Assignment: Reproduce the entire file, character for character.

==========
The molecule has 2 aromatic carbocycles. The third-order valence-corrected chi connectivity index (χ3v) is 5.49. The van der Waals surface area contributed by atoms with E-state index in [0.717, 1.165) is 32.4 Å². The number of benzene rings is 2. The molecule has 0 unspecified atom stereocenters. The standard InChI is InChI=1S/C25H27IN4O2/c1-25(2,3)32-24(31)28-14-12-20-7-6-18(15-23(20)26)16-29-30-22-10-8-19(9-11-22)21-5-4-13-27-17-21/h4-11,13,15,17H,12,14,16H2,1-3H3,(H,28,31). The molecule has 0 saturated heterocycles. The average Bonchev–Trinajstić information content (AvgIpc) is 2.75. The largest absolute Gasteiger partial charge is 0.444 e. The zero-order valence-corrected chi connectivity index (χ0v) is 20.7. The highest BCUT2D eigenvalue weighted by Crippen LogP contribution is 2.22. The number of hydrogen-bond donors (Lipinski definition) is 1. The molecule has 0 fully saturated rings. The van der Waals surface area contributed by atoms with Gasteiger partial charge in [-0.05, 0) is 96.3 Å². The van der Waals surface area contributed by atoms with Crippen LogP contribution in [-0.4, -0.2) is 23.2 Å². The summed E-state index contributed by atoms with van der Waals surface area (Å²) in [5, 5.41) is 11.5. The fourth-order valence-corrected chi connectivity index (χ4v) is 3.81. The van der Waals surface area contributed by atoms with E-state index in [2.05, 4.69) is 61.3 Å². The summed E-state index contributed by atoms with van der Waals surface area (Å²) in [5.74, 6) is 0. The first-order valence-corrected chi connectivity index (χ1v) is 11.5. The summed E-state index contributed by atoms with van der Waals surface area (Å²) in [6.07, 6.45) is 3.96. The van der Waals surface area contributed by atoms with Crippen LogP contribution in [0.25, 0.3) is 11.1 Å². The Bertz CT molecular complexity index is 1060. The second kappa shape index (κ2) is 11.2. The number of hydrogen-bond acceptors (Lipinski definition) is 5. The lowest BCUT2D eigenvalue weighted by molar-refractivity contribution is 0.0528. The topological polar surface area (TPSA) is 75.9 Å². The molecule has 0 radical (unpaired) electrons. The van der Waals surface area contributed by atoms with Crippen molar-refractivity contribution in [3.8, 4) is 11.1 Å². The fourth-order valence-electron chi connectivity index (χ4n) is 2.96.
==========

The molecule has 2 aromatic carbocycles. The third-order valence-corrected chi connectivity index (χ3v) is 5.49. The van der Waals surface area contributed by atoms with E-state index in [0.717, 1.165) is 32.4 Å². The number of benzene rings is 2. The molecule has 0 unspecified atom stereocenters. The standard InChI is InChI=1S/C25H27IN4O2/c1-25(2,3)32-24(31)28-14-12-20-7-6-18(15-23(20)26)16-29-30-22-10-8-19(9-11-22)21-5-4-13-27-17-21/h4-11,13,15,17H,12,14,16H2,1-3H3,(H,28,31). The molecule has 0 saturated heterocycles. The average Bonchev–Trinajstić information content (AvgIpc) is 2.75. The largest absolute Gasteiger partial charge is 0.444 e. The zero-order valence-corrected chi connectivity index (χ0v) is 20.7. The highest BCUT2D eigenvalue weighted by Crippen LogP contribution is 2.22. The number of hydrogen-bond donors (Lipinski definition) is 1. The molecule has 0 fully saturated rings. The van der Waals surface area contributed by atoms with Gasteiger partial charge in [-0.05, 0) is 96.3 Å². The van der Waals surface area contributed by atoms with Crippen LogP contribution in [-0.4, -0.2) is 23.2 Å². The summed E-state index contributed by atoms with van der Waals surface area (Å²) in [5, 5.41) is 11.5. The fourth-order valence-corrected chi connectivity index (χ4v) is 3.81. The van der Waals surface area contributed by atoms with E-state index in [2.05, 4.69) is 61.3 Å². The summed E-state index contributed by atoms with van der Waals surface area (Å²) in [5.74, 6) is 0. The first-order valence-corrected chi connectivity index (χ1v) is 11.5. The summed E-state index contributed by atoms with van der Waals surface area (Å²) in [6.07, 6.45) is 3.96. The van der Waals surface area contributed by atoms with Crippen LogP contribution in [0.25, 0.3) is 11.1 Å². The Bertz CT molecular complexity index is 1060. The second kappa shape index (κ2) is 11.2. The number of hydrogen-bond acceptors (Lipinski definition) is 5. The lowest BCUT2D eigenvalue weighted by molar-refractivity contribution is 0.0528. The topological polar surface area (TPSA) is 75.9 Å². The molecule has 0 radical (unpaired) electrons. The van der Waals surface area contributed by atoms with Crippen molar-refractivity contribution in [3.8, 4) is 11.1 Å². The fourth-order valence-electron chi connectivity index (χ4n) is 2.96.